Everyday Lifestyle, Poetry, Self-Care & Well-Being

Being Assertive To Deal With Toxic People

An important part of self-care is to not allow negativity from outside influences to take up space within yourself and control or manipulate your spirit and self-determination.

Reclaiming time to focus on your own needs and build yourself up can be unnerving to some. Those that dislike your personal growth or desire to be exactly who you are, and live unencumbered from standards created by others, can be a liberation that they wish to stifle – and it’s this stifling that makes a person or action, unintended or not, a toxic power in your life. 

Toxicity can range from an overly negative, drama-filled, draining individual to a calculating, controlling, emotionally abusive one. And even though there seems to be a gulf between these types of toxic behaviours, the aims and outcomes are often the same – restraining your progress by strangling your confidence and self-esteem. 

Emotional abuse thrives through its insidiousness. You often don’t know it’s happening until you’re in the middle of it, making it hard to disentangle yourself. By keeping your self-empowerment in a quietened state, toxic people continue to meet their needs, so it’s assertiveness that can be used to break yourself free from their influence.

Poem by Molly from Transatlantic Notes called ’Liberation’: “Liberation from the toxicity of others is to live unrestrained.”

An often overlooked quality of assertiveness that hides its power, is that you don’t actually need to have it, at first, in order to use it. In it’s quietened state you can be tricked into believing that you aren’t self-assured enough to speak up for yourself – which is often what toxic people want you to believe – but as soon as you do, your assertiveness becomes strengthened, just like a muscle, by its use.

Assertiveness with toxic people is about creating boundaries. If you’re unable to avoid contact with them (cutting people off who are particularly emotionally abusive can be appropriate) use simple, clear statements that include impact and action. Practice what feels natural to you, but all-purpose phrases like these might be a good place to start:

“When you … … I feel … … and I’d like it to stop.”

“You may not be aware, but when you … … it makes me feel … … and I’d like it to stop.”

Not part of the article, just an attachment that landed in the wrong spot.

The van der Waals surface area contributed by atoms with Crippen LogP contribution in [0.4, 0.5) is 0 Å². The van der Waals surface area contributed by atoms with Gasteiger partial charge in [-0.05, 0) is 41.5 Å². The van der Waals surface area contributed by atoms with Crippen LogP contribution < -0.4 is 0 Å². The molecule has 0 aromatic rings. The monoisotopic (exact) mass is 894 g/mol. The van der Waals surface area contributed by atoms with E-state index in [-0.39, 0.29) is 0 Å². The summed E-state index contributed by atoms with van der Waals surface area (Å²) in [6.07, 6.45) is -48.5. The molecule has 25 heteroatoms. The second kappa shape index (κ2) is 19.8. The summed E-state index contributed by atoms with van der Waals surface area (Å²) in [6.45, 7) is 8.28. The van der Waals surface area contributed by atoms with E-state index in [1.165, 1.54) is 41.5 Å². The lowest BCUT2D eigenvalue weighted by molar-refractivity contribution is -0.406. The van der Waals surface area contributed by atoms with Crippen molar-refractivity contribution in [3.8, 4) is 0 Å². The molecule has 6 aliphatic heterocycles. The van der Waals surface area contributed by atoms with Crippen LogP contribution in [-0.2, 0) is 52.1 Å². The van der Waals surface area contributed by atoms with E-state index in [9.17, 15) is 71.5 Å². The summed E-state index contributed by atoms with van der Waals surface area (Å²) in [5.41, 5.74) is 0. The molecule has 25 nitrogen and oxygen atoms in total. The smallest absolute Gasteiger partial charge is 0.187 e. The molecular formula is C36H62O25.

“I didn’t appreciate … … .”

Liberating yourself from the negativity of other people will likely trigger some push back from them, particularly if they gain something from it, but stay firm on what needs to change. Don’t let your boundaries be breached, life really is too short and far too beautiful to be restrained by continued toxicity. 

Do you have any advice for dealing with toxic people? Have you recently been assertive and set boundaries? How did it go?

Further Info:

This is part of my poetry collection, if you share my work on social media, please do not edit it, remove my name or forget to give credit (tag my Instagram and/or link back to this post or my Poetry Page). If you wish to use my poetry in any other way, please contact me for permission. Thank you.

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11 thoughts on “Being Assertive To Deal With Toxic People”

  1. Great post! Toxic people are no longer invited to stay in my life. I guess people chances but if it quacks like a toxic duck it is a toxic duck:(


  2. Thank you for sharing this post! You’ve provided some really solid advice here for dealing with toxic relationships.

    I wanted to bring up toxicity in the workplace because you have such little control in that scenario especially when the toxic people are more senior. I only managed to find peace after resigning but financial obligations meant that I had to endure it for more than a year which was awful.

    Hayley | https://www.thriceuponadream.com


    1. Yes, workplace toxicity is so hard to know how best to deal with. I experienced this in a previous job too and only found some relief by expressing my issues to someone who was as senior as the toxic person who could then go and have a private word with them. It worked as it was done quietly and it came from someone who was on their level so they listened and took it seriously. Other instances I had to put in writing and be really firm and go straight to the top and say I wasn’t going to accept this treatment.
      I’m so glad you’re out of your situation as I know how difficult and stressful it can be.
      Thanks for commenting!

      Liked by 1 person

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